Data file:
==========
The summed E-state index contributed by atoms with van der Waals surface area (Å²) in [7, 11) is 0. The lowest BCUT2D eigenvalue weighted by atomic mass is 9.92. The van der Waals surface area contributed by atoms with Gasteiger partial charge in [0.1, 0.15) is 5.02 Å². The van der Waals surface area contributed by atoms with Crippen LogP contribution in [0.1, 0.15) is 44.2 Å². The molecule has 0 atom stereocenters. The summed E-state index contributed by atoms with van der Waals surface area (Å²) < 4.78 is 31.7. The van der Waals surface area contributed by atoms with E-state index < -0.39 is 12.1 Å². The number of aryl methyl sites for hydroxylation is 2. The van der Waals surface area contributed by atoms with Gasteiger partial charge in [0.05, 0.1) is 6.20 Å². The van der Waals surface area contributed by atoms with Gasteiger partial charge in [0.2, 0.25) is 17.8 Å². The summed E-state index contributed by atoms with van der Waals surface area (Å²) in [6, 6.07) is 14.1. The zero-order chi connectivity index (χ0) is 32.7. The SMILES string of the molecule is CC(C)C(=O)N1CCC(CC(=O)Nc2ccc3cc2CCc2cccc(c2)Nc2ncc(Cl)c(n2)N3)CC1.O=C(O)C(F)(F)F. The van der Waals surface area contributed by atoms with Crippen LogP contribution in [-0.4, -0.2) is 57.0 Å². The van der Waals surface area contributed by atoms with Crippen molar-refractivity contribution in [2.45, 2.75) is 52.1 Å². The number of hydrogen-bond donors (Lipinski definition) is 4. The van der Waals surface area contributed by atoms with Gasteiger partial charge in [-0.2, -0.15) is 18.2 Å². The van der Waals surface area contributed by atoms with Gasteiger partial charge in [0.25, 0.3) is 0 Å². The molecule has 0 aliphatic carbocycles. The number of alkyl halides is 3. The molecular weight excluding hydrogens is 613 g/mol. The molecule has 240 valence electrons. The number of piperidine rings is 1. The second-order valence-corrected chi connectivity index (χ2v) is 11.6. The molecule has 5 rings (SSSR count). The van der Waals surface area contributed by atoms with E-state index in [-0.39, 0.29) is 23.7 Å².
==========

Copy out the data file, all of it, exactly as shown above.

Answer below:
The summed E-state index contributed by atoms with van der Waals surface area (Å²) in [7, 11) is 0. The lowest BCUT2D eigenvalue weighted by atomic mass is 9.92. The van der Waals surface area contributed by atoms with Gasteiger partial charge in [0.1, 0.15) is 5.02 Å². The van der Waals surface area contributed by atoms with Crippen LogP contribution in [0.1, 0.15) is 44.2 Å². The molecule has 0 atom stereocenters. The summed E-state index contributed by atoms with van der Waals surface area (Å²) < 4.78 is 31.7. The van der Waals surface area contributed by atoms with E-state index < -0.39 is 12.1 Å². The number of aryl methyl sites for hydroxylation is 2. The van der Waals surface area contributed by atoms with Gasteiger partial charge in [0.05, 0.1) is 6.20 Å². The van der Waals surface area contributed by atoms with Gasteiger partial charge in [0.2, 0.25) is 17.8 Å². The summed E-state index contributed by atoms with van der Waals surface area (Å²) in [6, 6.07) is 14.1. The zero-order chi connectivity index (χ0) is 32.7. The SMILES string of the molecule is CC(C)C(=O)N1CCC(CC(=O)Nc2ccc3cc2CCc2cccc(c2)Nc2ncc(Cl)c(n2)N3)CC1.O=C(O)C(F)(F)F. The van der Waals surface area contributed by atoms with Crippen LogP contribution in [-0.4, -0.2) is 57.0 Å². The van der Waals surface area contributed by atoms with Crippen molar-refractivity contribution in [2.45, 2.75) is 52.1 Å². The number of hydrogen-bond donors (Lipinski definition) is 4. The van der Waals surface area contributed by atoms with Gasteiger partial charge in [-0.2, -0.15) is 18.2 Å². The van der Waals surface area contributed by atoms with Gasteiger partial charge in [0.25, 0.3) is 0 Å². The molecule has 0 aliphatic carbocycles. The number of alkyl halides is 3. The molecular weight excluding hydrogens is 613 g/mol. The molecule has 240 valence electrons. The number of piperidine rings is 1. The second-order valence-corrected chi connectivity index (χ2v) is 11.6. The molecule has 5 rings (SSSR count). The van der Waals surface area contributed by atoms with E-state index in [-0.39, 0.29) is 23.7 Å².